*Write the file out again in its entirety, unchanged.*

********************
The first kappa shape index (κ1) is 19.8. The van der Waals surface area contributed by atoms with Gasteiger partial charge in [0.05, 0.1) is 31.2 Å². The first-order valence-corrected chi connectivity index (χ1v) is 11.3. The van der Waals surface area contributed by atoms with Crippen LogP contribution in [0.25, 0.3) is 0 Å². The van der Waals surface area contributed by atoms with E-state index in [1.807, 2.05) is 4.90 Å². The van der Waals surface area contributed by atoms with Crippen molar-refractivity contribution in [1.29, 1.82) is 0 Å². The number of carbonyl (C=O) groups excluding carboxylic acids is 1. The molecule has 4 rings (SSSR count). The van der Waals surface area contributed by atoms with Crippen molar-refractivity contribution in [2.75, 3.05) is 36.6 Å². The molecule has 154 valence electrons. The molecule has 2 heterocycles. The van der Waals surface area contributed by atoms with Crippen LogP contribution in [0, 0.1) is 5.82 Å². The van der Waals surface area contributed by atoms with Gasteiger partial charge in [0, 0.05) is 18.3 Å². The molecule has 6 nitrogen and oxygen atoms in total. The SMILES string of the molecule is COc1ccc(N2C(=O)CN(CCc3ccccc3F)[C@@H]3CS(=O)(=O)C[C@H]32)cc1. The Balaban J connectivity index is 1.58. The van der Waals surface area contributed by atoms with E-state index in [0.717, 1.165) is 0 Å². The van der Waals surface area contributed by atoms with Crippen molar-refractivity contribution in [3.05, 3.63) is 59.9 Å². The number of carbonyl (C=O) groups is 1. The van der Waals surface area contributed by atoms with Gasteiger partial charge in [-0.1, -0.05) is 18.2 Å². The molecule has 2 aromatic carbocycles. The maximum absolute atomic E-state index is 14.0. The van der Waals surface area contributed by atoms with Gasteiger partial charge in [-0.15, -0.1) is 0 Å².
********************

The first kappa shape index (κ1) is 19.8. The van der Waals surface area contributed by atoms with Gasteiger partial charge in [0.05, 0.1) is 31.2 Å². The first-order valence-corrected chi connectivity index (χ1v) is 11.3. The van der Waals surface area contributed by atoms with Crippen LogP contribution in [0.25, 0.3) is 0 Å². The van der Waals surface area contributed by atoms with E-state index in [1.807, 2.05) is 4.90 Å². The van der Waals surface area contributed by atoms with Crippen molar-refractivity contribution in [1.29, 1.82) is 0 Å². The number of carbonyl (C=O) groups excluding carboxylic acids is 1. The molecule has 4 rings (SSSR count). The van der Waals surface area contributed by atoms with Crippen molar-refractivity contribution in [2.75, 3.05) is 36.6 Å². The molecule has 154 valence electrons. The molecule has 2 heterocycles. The van der Waals surface area contributed by atoms with Crippen LogP contribution in [0, 0.1) is 5.82 Å². The van der Waals surface area contributed by atoms with Gasteiger partial charge in [0, 0.05) is 18.3 Å². The molecule has 6 nitrogen and oxygen atoms in total. The SMILES string of the molecule is COc1ccc(N2C(=O)CN(CCc3ccccc3F)[C@@H]3CS(=O)(=O)C[C@H]32)cc1. The Balaban J connectivity index is 1.58. The van der Waals surface area contributed by atoms with E-state index in [0.717, 1.165) is 0 Å². The van der Waals surface area contributed by atoms with Crippen molar-refractivity contribution in [3.05, 3.63) is 59.9 Å². The number of carbonyl (C=O) groups is 1. The van der Waals surface area contributed by atoms with Gasteiger partial charge in [-0.1, -0.05) is 18.2 Å². The molecule has 2 aromatic carbocycles. The maximum absolute atomic E-state index is 14.0. The van der Waals surface area contributed by atoms with Gasteiger partial charge in [-0.15, -0.1) is 0 Å².